In humans, it's cancer.
In horses, it's colic.
I texted my boss that I was going to be a couple hours late. Headed towards the barn. Completely ill-prepared for the 46 degree weather.
BM offered to pull Archie from the pasture since there was a giant puddle blocking the route. And, as I said, so completely ill-prepared. I could tell just as she walked him up that he wasn't feeling well. The other two geldings were grazing, walking around, and my boy just stood there, stock still and head not quite up and not quite down.
Walking him to the cross ties, I did the initial checks. Gum color, capillary refill time, abdominal guarding, skin turgor test. On all things, he looked okay. I went to get a temperature on him and found that my thermometer was completely dead. Derp. BM loaned me hers and I found that Archie had the slightest temperature at 101.5. BM showed me his feed bucket and when I held it up to him, he ignored it.
That is not my horse.
I called the vet a minute after they opened and requested that my vet come out. In the eight years that I've owned Archie, he has never missed a meal. The office called me back an hour and a half later and said that the vet was in a procedure another hour and a half away. They said that he would get to me, but not sure when. They advised giving banamine. I called work again and told them that I probably wouldn't be coming in. And then Archie laid down again, on the lead line. Cue minor breakdown.
I texted BM about the banamine and she met me and gave me some. I used to have it, but it expired and, since I never used it, I figured I never would. There's my adage, biting me in the butt: if you have it, you won't need it. If you need it, you won't have it. A quick IV injection (still have skills!) and more walking.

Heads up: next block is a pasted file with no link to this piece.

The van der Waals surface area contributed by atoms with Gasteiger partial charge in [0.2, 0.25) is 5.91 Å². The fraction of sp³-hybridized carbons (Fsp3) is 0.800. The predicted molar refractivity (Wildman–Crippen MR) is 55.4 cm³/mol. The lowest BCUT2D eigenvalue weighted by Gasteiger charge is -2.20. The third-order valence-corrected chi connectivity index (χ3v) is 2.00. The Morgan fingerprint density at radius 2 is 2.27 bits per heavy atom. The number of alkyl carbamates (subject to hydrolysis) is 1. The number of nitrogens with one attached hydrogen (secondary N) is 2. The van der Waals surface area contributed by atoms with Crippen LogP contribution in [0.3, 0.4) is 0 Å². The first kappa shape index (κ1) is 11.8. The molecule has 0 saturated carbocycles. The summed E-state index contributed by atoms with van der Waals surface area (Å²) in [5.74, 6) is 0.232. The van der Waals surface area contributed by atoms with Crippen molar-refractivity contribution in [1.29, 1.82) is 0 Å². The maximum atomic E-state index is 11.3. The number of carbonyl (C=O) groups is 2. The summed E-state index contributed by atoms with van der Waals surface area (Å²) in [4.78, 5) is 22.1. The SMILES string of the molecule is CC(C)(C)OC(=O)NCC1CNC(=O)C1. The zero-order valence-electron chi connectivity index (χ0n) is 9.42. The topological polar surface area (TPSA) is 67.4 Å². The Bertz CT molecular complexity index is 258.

Vet got there at about 12:30. By this time, Archie was interested in grazing and finally had loud gut sounds, but he still hadn't had a bowel movement. Vet listened to about eight different places around his gut, took his temperature and checked his gums. He said Archie didn't appear that dehydrated and seemed like he was in good condition. I stressed that my horse had never missed a meal. Also, he's a pooper.
He gloved up and did a rectal exam. Archie had a lot of manure piled up, but it was dry. The vet asked if there was hay in the pasture, but it'd been pulled when the grass popped up. The reason he asked was because he said that the manure looked like winter manure. He said that he felt that the dry poop wasn't moving through the system like it should. So, he cleaned out all the poop and then sedated Archie. A quick nasal tube and two gallons of water later, I had a "fixed" horse.
|You're leaving me?|
|In the three hours that I was gone, he pooped and took a nap.|
|He did not mind at all.|
I'll also be adding electrolytes to his SmartPaks, which go out this Friday.
|When I came back from the grocery store, he had another present for me.|
Poop has never looked so good.
|Last photo before leaving the barn for the night.|